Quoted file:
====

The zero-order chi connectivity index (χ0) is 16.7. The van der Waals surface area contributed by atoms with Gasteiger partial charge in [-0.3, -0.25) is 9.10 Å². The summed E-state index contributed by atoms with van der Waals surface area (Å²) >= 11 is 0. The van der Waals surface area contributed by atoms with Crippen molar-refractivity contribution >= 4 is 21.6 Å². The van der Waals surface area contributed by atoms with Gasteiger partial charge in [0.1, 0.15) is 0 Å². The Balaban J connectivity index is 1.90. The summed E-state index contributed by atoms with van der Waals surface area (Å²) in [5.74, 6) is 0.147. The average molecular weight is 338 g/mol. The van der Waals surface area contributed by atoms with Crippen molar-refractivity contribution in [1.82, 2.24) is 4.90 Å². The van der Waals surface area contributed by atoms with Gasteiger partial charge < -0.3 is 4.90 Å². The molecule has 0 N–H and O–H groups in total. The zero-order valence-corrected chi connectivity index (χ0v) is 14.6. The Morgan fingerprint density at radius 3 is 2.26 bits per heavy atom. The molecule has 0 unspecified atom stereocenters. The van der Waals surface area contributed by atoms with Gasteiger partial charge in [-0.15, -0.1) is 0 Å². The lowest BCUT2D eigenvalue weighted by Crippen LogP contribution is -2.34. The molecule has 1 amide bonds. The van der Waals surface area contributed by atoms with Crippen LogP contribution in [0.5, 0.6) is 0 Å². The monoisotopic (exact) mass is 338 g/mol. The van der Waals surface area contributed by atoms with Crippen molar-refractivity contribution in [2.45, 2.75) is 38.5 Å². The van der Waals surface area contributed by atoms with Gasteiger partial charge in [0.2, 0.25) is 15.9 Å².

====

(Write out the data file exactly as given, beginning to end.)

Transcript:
The zero-order chi connectivity index (χ0) is 16.7. The van der Waals surface area contributed by atoms with Gasteiger partial charge in [-0.3, -0.25) is 9.10 Å². The summed E-state index contributed by atoms with van der Waals surface area (Å²) >= 11 is 0. The van der Waals surface area contributed by atoms with Crippen molar-refractivity contribution >= 4 is 21.6 Å². The van der Waals surface area contributed by atoms with Gasteiger partial charge in [0.1, 0.15) is 0 Å². The Balaban J connectivity index is 1.90. The summed E-state index contributed by atoms with van der Waals surface area (Å²) in [5.74, 6) is 0.147. The average molecular weight is 338 g/mol. The van der Waals surface area contributed by atoms with Crippen molar-refractivity contribution in [1.82, 2.24) is 4.90 Å². The van der Waals surface area contributed by atoms with Gasteiger partial charge < -0.3 is 4.90 Å². The molecule has 0 N–H and O–H groups in total. The zero-order valence-corrected chi connectivity index (χ0v) is 14.6. The Morgan fingerprint density at radius 3 is 2.26 bits per heavy atom. The molecule has 0 unspecified atom stereocenters. The van der Waals surface area contributed by atoms with Gasteiger partial charge in [-0.15, -0.1) is 0 Å². The lowest BCUT2D eigenvalue weighted by Crippen LogP contribution is -2.34. The molecule has 1 amide bonds. The van der Waals surface area contributed by atoms with Crippen LogP contribution in [0.5, 0.6) is 0 Å². The monoisotopic (exact) mass is 338 g/mol. The van der Waals surface area contributed by atoms with Crippen molar-refractivity contribution in [2.45, 2.75) is 38.5 Å². The van der Waals surface area contributed by atoms with Gasteiger partial charge in [0.2, 0.25) is 15.9 Å².